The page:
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Economic Behavior and Institutions
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  • Page extent: 404 pages
  • Size: 228 x 152 mm
  • Weight: 0.51 kg

Library of Congress

  • Dewey number: 338.5/01
  • Dewey version: 20
  • LC Classification: HB99.5 .T48 1990
  • LC Subject headings:
    • Institutional economics
    • Right of property

Library of Congress Record


 (ISBN-13: 9780521348911 | ISBN-10: 0521348919)

An important research programme has developed in economics that extends neo-classical economic theory in order to examine the effects of institutions on economic behaviour. The body of work emerging from this line of inquiry includes contributions from various branches of economic theory, such as the economics of property rights, the theory of the firm, cliometrics and law and economics. This book is a comprehensive survey of this research programme which the author terms 'neoinstitutional economics'. The author proposes a unified approach to this research, integrating the work of various contributors and emphasising the common principles of inquiry that tie the work together. The theoretical discussion is accompanied by empirical studies dealing with a range of institutions and economic systems. This book will serve as the primary resource for economists and students who want to learn about this important branch of economic theory.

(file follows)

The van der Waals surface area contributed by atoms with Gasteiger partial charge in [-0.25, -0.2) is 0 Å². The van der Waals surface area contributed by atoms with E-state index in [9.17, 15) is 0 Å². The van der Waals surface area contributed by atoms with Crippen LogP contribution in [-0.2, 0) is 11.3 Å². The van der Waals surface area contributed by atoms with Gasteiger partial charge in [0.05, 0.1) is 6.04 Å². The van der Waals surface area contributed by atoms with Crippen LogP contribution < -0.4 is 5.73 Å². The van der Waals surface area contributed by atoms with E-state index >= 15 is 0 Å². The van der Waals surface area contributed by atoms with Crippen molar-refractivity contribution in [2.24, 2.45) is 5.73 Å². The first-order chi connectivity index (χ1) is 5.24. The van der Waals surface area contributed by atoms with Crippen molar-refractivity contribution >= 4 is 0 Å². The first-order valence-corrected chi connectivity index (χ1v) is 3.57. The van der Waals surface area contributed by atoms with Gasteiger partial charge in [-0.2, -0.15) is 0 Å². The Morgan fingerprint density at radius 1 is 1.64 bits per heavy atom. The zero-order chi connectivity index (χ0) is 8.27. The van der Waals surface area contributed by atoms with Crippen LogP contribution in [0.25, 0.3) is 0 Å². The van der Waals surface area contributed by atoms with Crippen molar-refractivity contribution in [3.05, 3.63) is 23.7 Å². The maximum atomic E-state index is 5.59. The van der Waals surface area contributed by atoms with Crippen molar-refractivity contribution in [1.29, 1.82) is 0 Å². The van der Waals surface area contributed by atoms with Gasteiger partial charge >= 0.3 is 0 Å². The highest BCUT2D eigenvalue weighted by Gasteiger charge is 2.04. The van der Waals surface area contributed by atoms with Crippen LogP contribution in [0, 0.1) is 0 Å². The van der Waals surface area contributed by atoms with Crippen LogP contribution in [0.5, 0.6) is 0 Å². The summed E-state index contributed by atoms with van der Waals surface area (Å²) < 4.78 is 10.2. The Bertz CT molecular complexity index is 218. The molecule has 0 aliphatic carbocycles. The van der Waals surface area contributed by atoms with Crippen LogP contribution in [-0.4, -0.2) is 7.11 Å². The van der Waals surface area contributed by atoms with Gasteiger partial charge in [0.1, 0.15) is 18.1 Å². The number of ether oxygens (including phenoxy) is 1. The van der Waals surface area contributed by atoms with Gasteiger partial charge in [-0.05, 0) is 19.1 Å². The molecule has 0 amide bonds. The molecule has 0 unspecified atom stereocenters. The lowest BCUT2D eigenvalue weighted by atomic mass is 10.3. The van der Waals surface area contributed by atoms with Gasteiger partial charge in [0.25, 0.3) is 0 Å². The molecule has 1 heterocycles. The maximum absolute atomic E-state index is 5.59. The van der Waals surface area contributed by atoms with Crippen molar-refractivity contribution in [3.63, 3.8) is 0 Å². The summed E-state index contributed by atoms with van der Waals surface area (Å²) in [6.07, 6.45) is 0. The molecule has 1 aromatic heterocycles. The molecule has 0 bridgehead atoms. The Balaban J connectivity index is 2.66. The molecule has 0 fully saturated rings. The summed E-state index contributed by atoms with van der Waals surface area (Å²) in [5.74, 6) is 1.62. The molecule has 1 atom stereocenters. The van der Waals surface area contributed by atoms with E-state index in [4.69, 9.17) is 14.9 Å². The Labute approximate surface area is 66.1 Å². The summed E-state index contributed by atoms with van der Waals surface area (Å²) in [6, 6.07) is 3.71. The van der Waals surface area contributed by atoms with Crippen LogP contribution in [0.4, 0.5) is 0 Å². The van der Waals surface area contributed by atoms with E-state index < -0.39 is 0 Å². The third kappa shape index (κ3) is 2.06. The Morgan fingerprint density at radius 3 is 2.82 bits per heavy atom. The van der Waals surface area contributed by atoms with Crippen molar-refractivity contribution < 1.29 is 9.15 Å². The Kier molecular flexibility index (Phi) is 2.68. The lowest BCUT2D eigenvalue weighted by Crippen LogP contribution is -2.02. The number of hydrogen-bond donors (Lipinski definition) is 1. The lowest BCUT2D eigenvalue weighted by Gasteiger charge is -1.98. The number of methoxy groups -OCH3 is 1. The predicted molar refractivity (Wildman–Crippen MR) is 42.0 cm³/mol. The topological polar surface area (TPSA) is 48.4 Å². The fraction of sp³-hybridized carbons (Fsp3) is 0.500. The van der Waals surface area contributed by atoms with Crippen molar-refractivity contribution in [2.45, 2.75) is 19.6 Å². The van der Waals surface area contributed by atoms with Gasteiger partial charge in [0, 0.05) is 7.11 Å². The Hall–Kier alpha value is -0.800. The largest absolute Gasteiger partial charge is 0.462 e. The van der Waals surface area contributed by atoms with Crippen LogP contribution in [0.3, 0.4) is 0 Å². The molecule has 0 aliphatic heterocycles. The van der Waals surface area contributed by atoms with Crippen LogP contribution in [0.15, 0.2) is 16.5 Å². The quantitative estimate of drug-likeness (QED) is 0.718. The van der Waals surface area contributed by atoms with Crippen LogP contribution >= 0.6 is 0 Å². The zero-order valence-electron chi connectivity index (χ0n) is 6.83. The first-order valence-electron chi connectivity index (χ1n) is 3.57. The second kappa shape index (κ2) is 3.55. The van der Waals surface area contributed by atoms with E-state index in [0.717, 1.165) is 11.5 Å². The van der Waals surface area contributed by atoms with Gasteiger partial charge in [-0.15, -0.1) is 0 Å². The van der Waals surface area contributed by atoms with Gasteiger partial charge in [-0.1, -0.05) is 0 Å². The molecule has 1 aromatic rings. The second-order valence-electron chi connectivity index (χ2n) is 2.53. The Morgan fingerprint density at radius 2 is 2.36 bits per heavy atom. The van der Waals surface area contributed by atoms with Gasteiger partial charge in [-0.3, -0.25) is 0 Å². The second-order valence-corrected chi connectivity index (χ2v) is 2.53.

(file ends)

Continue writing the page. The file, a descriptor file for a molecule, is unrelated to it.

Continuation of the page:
Part I. Introduction to the Theory: 1. Generalising neoclassical economics: new tools and concepts; 2. Property rights, agency and economic organisation; 3. Explaining the rules; Part II. Property Rights and Economic Outcomes: 4. The economics of exclusive rights; 5. The ownership structure of firms and equilibrium outcomes; Part III. Explaining Economic Organisation: 6. The contractual nature of the firm; 7. The logic of economic organisation; Part IV. Explaining Property Rights: 8. The emergence of property rights; 9. Property rights in stateless societies; 10. The state in neoinstitutional economics.


'The survey succeeds in my view precisely in presenting and linking in a convincing way quite disparate material.' Arthur Denzau, Washington University

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